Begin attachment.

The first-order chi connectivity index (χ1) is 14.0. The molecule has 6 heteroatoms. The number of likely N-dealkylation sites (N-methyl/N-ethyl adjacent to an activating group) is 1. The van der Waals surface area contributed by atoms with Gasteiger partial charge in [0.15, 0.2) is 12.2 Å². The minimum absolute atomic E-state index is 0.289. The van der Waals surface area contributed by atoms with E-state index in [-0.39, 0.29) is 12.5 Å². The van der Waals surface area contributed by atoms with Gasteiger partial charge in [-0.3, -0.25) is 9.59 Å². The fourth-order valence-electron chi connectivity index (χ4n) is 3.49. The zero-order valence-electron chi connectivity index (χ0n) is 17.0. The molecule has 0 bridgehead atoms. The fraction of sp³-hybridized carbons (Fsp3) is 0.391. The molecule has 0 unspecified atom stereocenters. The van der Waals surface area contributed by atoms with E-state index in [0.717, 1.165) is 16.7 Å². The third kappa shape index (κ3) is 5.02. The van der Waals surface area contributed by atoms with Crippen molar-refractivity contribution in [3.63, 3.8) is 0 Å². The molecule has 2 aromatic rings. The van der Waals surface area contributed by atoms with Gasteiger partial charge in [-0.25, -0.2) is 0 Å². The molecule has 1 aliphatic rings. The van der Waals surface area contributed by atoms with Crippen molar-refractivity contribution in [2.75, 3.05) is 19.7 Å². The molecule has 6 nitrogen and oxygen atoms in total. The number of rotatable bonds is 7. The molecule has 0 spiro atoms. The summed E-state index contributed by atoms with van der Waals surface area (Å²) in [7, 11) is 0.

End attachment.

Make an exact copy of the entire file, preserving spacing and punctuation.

The first-order chi connectivity index (χ1) is 14.0. The molecule has 6 heteroatoms. The number of likely N-dealkylation sites (N-methyl/N-ethyl adjacent to an activating group) is 1. The van der Waals surface area contributed by atoms with Gasteiger partial charge in [0.15, 0.2) is 12.2 Å². The minimum absolute atomic E-state index is 0.289. The van der Waals surface area contributed by atoms with E-state index in [-0.39, 0.29) is 12.5 Å². The van der Waals surface area contributed by atoms with Gasteiger partial charge in [-0.3, -0.25) is 9.59 Å². The fourth-order valence-electron chi connectivity index (χ4n) is 3.49. The zero-order valence-electron chi connectivity index (χ0n) is 17.0. The molecule has 0 bridgehead atoms. The fraction of sp³-hybridized carbons (Fsp3) is 0.391. The molecule has 0 unspecified atom stereocenters. The van der Waals surface area contributed by atoms with E-state index in [0.717, 1.165) is 16.7 Å². The third kappa shape index (κ3) is 5.02. The van der Waals surface area contributed by atoms with Crippen molar-refractivity contribution in [3.63, 3.8) is 0 Å². The molecule has 2 aromatic rings. The van der Waals surface area contributed by atoms with Gasteiger partial charge in [-0.25, -0.2) is 0 Å². The molecule has 1 aliphatic rings. The van der Waals surface area contributed by atoms with Crippen molar-refractivity contribution in [2.75, 3.05) is 19.7 Å². The molecule has 6 nitrogen and oxygen atoms in total. The number of rotatable bonds is 7. The molecule has 0 spiro atoms. The summed E-state index contributed by atoms with van der Waals surface area (Å²) in [7, 11) is 0.